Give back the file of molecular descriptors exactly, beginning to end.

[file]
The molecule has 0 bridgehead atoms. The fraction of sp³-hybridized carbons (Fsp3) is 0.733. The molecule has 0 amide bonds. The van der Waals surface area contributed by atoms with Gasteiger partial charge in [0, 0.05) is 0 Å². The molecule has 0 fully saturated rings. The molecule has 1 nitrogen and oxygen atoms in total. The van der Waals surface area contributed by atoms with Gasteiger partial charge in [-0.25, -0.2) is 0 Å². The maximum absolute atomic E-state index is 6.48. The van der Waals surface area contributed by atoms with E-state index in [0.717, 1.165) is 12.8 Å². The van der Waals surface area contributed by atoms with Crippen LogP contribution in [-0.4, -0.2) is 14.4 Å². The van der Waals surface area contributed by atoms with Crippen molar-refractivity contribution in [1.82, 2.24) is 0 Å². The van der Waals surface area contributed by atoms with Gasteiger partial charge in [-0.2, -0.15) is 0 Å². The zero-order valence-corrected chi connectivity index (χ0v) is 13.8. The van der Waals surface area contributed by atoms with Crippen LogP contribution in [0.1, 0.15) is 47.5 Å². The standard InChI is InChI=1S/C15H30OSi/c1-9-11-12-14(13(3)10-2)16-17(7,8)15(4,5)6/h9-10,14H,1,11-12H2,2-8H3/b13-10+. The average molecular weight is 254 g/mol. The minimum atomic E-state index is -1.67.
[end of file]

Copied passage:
The molecule has 0 bridgehead atoms. The fraction of sp³-hybridized carbons (Fsp3) is 0.733. The molecule has 0 amide bonds. The van der Waals surface area contributed by atoms with Gasteiger partial charge in [0, 0.05) is 0 Å². The molecule has 0 fully saturated rings. The molecule has 1 nitrogen and oxygen atoms in total. The van der Waals surface area contributed by atoms with Gasteiger partial charge in [-0.25, -0.2) is 0 Å². The maximum absolute atomic E-state index is 6.48. The van der Waals surface area contributed by atoms with E-state index in [0.717, 1.165) is 12.8 Å². The van der Waals surface area contributed by atoms with Crippen LogP contribution in [-0.4, -0.2) is 14.4 Å². The van der Waals surface area contributed by atoms with Crippen molar-refractivity contribution in [1.82, 2.24) is 0 Å². The van der Waals surface area contributed by atoms with Gasteiger partial charge in [-0.2, -0.15) is 0 Å². The zero-order valence-corrected chi connectivity index (χ0v) is 13.8. The van der Waals surface area contributed by atoms with Crippen LogP contribution in [0.1, 0.15) is 47.5 Å². The standard InChI is InChI=1S/C15H30OSi/c1-9-11-12-14(13(3)10-2)16-17(7,8)15(4,5)6/h9-10,14H,1,11-12H2,2-8H3/b13-10+. The average molecular weight is 254 g/mol. The minimum atomic E-state index is -1.67.